The two attachment components (heel stay and toe stay) on the binding are made of aluminum. The heel stay houses a quick-release lever that engages/disengages three separate titanium pins that attach the binding to the interface. I have found this feature to be extremely effective in clearing snow from the attachment points without much preventative effort on my part (especially in deep snow and gloppy spring conditions). The lever itself has a cam-over action that feels secure when attaching the binding in ride-mode. Just in case, Karakoram has recently added a plastic safety component that prevents the quick-release lever from opening up.
The toe-stay on the binding has a touring axle with two stainless steel sleeves that rotate around the axle when it is clamped in the touring bracket. The axle itself is threaded on one end and screws into one side of the toe stay. The opposite side has a small pin that is hammered in to prevent the axle from backing out. The binding then pivots around this axle in tour mode.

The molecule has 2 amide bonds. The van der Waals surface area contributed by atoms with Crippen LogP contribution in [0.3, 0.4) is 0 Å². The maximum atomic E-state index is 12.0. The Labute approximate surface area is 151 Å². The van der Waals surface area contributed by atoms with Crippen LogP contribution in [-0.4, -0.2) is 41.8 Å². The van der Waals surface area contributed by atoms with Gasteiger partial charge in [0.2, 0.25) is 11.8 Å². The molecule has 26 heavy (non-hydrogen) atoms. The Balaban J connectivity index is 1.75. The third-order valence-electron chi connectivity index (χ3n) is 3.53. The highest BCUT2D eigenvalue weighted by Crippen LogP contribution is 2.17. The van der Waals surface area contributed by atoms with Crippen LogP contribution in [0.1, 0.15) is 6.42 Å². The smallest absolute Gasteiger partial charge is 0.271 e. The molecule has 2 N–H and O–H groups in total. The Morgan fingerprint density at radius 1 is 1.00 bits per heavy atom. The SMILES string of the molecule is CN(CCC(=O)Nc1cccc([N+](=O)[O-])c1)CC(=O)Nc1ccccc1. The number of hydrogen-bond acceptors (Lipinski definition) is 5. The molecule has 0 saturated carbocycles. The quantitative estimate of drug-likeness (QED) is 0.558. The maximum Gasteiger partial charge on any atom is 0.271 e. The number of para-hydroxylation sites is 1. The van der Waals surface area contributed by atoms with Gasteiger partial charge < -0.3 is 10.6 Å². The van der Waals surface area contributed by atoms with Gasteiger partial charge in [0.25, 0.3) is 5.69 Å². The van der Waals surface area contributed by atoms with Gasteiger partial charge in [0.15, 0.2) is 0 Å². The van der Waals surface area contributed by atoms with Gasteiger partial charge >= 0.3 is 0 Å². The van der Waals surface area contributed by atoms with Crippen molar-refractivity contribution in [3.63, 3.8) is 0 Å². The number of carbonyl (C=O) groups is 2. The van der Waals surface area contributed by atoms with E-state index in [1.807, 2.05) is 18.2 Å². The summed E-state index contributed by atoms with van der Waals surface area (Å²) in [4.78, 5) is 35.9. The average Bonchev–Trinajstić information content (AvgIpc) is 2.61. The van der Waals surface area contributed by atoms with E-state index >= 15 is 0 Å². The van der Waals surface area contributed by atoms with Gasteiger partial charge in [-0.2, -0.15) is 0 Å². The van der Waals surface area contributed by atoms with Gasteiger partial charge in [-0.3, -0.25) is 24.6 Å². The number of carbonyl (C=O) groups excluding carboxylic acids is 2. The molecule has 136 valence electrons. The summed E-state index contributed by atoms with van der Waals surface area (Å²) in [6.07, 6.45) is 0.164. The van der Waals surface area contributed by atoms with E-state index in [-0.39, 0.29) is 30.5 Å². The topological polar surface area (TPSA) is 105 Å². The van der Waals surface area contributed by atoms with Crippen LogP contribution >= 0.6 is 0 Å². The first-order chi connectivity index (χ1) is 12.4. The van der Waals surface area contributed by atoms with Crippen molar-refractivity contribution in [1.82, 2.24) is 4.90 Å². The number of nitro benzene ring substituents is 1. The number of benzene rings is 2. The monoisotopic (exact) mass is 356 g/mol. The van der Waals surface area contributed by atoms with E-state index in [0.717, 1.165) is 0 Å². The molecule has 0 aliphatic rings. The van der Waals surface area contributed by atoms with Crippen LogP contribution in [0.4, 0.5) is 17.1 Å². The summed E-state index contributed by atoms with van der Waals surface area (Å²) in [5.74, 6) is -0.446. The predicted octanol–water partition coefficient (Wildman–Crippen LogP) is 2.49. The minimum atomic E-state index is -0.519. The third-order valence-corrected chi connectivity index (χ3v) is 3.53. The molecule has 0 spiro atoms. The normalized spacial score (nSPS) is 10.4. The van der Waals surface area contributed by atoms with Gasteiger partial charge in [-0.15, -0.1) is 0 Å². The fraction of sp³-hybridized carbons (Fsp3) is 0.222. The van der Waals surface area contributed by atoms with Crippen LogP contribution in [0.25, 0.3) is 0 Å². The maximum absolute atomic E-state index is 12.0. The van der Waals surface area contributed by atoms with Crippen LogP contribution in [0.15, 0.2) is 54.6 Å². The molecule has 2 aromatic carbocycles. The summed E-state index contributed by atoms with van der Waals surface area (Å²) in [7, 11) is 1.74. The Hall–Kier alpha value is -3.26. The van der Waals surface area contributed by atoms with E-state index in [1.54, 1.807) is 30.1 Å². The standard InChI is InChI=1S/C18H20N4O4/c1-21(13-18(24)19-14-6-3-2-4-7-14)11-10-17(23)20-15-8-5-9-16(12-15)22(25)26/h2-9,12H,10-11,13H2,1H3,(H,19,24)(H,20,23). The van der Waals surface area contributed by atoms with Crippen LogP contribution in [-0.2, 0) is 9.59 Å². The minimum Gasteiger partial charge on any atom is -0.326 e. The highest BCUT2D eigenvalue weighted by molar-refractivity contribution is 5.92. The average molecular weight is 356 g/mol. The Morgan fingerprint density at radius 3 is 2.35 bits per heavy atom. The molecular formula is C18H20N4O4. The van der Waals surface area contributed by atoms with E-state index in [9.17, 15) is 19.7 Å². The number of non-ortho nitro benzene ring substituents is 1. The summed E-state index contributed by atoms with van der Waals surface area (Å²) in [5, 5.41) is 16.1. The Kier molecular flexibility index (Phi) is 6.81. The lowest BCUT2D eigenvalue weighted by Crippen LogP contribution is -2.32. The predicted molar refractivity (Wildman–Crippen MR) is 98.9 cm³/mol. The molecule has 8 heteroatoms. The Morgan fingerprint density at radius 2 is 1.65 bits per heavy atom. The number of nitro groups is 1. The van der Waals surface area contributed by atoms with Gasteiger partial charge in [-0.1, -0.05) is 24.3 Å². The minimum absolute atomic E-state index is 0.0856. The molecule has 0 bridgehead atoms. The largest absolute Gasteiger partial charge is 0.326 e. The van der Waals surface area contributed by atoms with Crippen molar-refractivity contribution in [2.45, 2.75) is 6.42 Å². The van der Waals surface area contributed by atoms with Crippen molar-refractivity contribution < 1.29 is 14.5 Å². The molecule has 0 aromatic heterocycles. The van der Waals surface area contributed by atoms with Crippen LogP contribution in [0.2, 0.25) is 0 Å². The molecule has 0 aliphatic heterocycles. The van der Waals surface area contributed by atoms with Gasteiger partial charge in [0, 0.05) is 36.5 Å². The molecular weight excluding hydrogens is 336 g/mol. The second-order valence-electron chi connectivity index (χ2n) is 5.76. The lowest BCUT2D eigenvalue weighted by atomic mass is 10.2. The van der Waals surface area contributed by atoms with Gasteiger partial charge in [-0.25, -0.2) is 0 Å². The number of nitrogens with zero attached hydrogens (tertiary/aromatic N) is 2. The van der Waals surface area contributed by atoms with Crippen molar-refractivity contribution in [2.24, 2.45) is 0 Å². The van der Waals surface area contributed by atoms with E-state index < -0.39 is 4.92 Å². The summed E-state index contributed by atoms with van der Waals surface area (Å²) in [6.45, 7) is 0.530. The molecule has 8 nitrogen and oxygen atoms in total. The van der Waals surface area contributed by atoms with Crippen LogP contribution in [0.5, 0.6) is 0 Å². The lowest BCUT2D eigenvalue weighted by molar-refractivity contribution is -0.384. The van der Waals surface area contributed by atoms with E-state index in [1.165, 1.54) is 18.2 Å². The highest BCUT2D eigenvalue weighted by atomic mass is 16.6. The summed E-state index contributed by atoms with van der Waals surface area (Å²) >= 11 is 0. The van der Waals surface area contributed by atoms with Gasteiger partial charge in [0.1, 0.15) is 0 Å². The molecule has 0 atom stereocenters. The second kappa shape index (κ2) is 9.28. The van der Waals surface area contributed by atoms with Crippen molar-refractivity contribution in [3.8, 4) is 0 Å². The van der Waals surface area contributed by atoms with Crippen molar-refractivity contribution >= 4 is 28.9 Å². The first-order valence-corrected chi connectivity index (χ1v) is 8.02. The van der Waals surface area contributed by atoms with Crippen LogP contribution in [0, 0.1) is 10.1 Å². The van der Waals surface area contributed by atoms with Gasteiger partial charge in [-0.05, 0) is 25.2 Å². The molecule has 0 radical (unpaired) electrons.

A major benefit I have seen from this interface is the ability to transition from ride mode into tour mode without taking your feet out of your bindings. Simply open the quick release lever and step into tour mode (after splitting and skinning your board of course). This feature continues to shave time off of my transitions, which is especially beneficial when touring with skiers on a multiple lap outing. Anything to dispel the notion of slowboarder is a winning feature in the splitboarding world.